**We reserve the right to modify visitation at any time to protect the health of our infant patients.

What type of equipment is used in the NICU?

The NICU is a technologically advanced clinical environment.  The following explains some of the equipment commonly used in our unit.

  • Cardiac Monitors - Give a constant reading of your baby’s heart rate and respiratory rate. Three leads, or adhesive pads connected to wires, will be placed on your infant’s chest that will transmit information to the monitor.
  • Pulse Oximeter - Give a constant reading of your baby’s oxygen level. A small wrap with a light will be placed on your infant’s hands or feet to obtain this reading.
  • Isolette - Also called an incubator; is used to keep the baby warm.
  • Radiant Warmer - An open bed with a “heat lamp” over the baby. A small skin thermistor will be placed on the infant’s abdomen to control the baby’s temperature. A desired temperature will be set by your infant's care team.  The bed will automatically give more or less heat to maintain the infant's temperature.  Your baby will not be dressed while on the bed (except for a diaper).
  • Phototherapy - A treatment for hyperbilirubinemia and jaundice that involves the exposure of an infant's bare skin to intense fluorescent light.  A light is placed over your infant's isolette or a lighted blanket is placed under your infant's back to help lower the bilirubin level.  Your infant's eyes will be covered and he will be diapered during the treatment.  Your baby will be given a rest from the lights every three hours for feeding and bonding.
  • Nasogastric/Gastric Tube - Also called a feeding tube or gavage tube; this tube will be placed in your baby's mouth or nose when the baby when the baby is unable to breastfeed or bottle feed the amount of breast milk or formula needed to promote growth and weight gain.
  • IV’s - A small plastic catheter that is placed in a vein to provide medication or fluids to your baby. An IV may be inserted into the hands, arms or feet. All IV fluids and medications are given through an automated pump to ensure safety.

Is the NICU staff specialized to treat my baby?

  • Neonatologist - Physician specializing in the care of the sick or premature newborn.
  • Nurse Practitioner - An Advanced Practice Nurse with specialized training in neonatology who works in collaboration with the neonatologist.
  • Neonatal Nurse - A Registered Nurse who has received additional education and training in the care of the sick and premature newborn.
  • Respiratory Therapist - Practitioner that provides support to newborns that require oxygen or assistance with breathing.
  • Lactation Consultant - A nurse with advanced education and expertise related to breastfeeding.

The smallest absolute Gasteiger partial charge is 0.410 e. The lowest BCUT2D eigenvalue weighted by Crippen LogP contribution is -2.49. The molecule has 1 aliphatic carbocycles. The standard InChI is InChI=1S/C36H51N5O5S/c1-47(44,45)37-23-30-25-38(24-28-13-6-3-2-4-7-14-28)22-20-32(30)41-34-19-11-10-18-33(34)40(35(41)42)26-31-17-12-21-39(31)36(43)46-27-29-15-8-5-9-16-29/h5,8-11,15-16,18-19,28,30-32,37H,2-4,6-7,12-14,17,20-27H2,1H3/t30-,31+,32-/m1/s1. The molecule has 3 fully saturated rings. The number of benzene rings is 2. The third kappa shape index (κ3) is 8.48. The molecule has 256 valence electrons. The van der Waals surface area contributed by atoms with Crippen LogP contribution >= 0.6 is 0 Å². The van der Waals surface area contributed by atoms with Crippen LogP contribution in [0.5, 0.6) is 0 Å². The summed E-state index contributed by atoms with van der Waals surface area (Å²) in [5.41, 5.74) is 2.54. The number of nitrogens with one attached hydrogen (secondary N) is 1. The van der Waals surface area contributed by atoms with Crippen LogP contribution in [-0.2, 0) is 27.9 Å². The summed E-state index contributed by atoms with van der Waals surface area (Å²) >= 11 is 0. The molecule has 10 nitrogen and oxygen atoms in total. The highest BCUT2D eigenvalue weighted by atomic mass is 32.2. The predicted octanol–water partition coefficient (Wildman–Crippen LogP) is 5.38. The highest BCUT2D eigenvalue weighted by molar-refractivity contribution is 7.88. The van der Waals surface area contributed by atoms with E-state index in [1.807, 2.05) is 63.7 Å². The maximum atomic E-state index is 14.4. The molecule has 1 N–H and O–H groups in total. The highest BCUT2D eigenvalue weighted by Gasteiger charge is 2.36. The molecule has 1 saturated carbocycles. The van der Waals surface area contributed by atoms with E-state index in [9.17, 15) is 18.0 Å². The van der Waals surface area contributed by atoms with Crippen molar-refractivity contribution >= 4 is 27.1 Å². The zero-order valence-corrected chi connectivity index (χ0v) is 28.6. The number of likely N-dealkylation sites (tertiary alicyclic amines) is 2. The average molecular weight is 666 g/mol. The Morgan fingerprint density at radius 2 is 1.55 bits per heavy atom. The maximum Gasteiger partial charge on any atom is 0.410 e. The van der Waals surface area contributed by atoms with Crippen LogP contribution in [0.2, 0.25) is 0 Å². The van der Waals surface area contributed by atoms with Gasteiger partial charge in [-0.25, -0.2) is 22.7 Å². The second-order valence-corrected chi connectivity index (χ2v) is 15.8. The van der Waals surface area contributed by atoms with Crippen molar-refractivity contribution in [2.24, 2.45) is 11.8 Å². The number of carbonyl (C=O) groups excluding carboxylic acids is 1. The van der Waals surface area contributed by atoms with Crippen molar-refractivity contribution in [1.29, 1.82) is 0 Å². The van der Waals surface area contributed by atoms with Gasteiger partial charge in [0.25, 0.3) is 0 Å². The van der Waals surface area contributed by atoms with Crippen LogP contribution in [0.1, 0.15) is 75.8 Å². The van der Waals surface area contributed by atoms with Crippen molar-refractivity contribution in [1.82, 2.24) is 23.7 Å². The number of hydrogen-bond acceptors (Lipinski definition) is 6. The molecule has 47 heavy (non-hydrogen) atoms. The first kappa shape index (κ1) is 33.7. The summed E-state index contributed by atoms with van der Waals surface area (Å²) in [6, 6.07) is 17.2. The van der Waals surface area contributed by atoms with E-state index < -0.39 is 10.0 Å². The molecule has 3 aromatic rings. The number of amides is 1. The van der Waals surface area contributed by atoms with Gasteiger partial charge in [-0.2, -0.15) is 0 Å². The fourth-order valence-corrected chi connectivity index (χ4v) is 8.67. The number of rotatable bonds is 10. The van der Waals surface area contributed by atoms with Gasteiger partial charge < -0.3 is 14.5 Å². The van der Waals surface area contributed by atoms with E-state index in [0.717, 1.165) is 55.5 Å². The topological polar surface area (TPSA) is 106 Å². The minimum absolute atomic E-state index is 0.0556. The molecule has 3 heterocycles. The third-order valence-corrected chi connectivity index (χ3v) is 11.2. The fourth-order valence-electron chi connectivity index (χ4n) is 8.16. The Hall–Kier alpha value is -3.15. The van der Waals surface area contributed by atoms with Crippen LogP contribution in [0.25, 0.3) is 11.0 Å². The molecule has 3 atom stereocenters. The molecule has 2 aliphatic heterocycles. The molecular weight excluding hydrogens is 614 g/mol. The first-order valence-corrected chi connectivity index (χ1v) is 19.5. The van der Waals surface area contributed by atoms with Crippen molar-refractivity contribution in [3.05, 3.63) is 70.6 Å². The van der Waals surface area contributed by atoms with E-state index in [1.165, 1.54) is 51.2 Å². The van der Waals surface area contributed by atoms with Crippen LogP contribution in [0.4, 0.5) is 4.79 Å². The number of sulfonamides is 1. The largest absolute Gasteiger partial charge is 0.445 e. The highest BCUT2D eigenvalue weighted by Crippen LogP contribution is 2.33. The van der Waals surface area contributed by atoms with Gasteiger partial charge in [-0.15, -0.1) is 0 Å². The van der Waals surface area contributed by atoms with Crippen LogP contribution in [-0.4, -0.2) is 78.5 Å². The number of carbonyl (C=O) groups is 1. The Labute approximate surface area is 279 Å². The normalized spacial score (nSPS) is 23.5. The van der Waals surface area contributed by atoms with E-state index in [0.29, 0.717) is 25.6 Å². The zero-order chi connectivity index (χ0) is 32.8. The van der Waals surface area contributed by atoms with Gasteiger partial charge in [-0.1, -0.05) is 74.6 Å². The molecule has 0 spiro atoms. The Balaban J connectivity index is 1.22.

Common NICU Terms Explained

  • Anemia - A low number of red blood cells in the blood.
  • Antibiotics - Medication to help fight infection.
  • Apnea - A period when breathing has stopped. The baby may start to breathe on his or her own or may need stimulation.
  • Bagging - A method of filling your baby's lungs with air and oxygen by using a rubber bag, mask and oxygen.
  • Bilirubin - A yellow-colored substance in the body that is made when red cells in the blood are digested by the liver. Too much bilirubin in the body can lead to jaundice.
  • Blood Gas - A blood test that measures the concentration of oxygen in the baby's blood.
  • Bradycardia - A heart rate that is slower than normal. This can happen when the baby has apnea.
  • Desaturation (desats) - Short periods of time when the oxygen in your baby's system drops below the normal level.
  • Grams - A measurement of weight. Your baby is weighed in grams in the hospital. You can convert grams to pounds and ounces. 1 ounce = 28 grams; 1 pound = 454 grams.
  • Heel Stick - A way to obtain a blood sample by pricking the baby's heel.
  • Hyperalimentation or TPN - Providing nutrition through a vein when your baby cannot be fed or is not taking enough nutrition by mouth.
  • Jaundice - The yellow skin color caused by too much bilirubin in the blood.
  • Lipids - Fats and proteins given through an IV to help your baby grow.
  • Metabolic Screening - A state required newborn screening that tests the blood for several diseases. Sometimes called PKU test, although this is not the official name.
  • NPO - Abbreviation for nothing by mouth.
  • Phototherapy - Special fluorescent light treatment for jaundice that helps break down the bilirubin in the blood.
  • Pneumothorax - A collection of air in the space between the lung and the chest wall that causes the lung to collapse.
  • Residual - The amount of undigested food left in your baby's stomach. This is checked before the next feeding if your baby is being fed with a feeding tube.
  • Sepsis - An infection in the blood or other part of the body.
  • Tachycardia - An abnormally fast heart rate.
  • Tachypnea - An abnormally fast breathing rate.
  • Vital signs - Your baby's heart rate, breathing rate, temperature and blood pressure.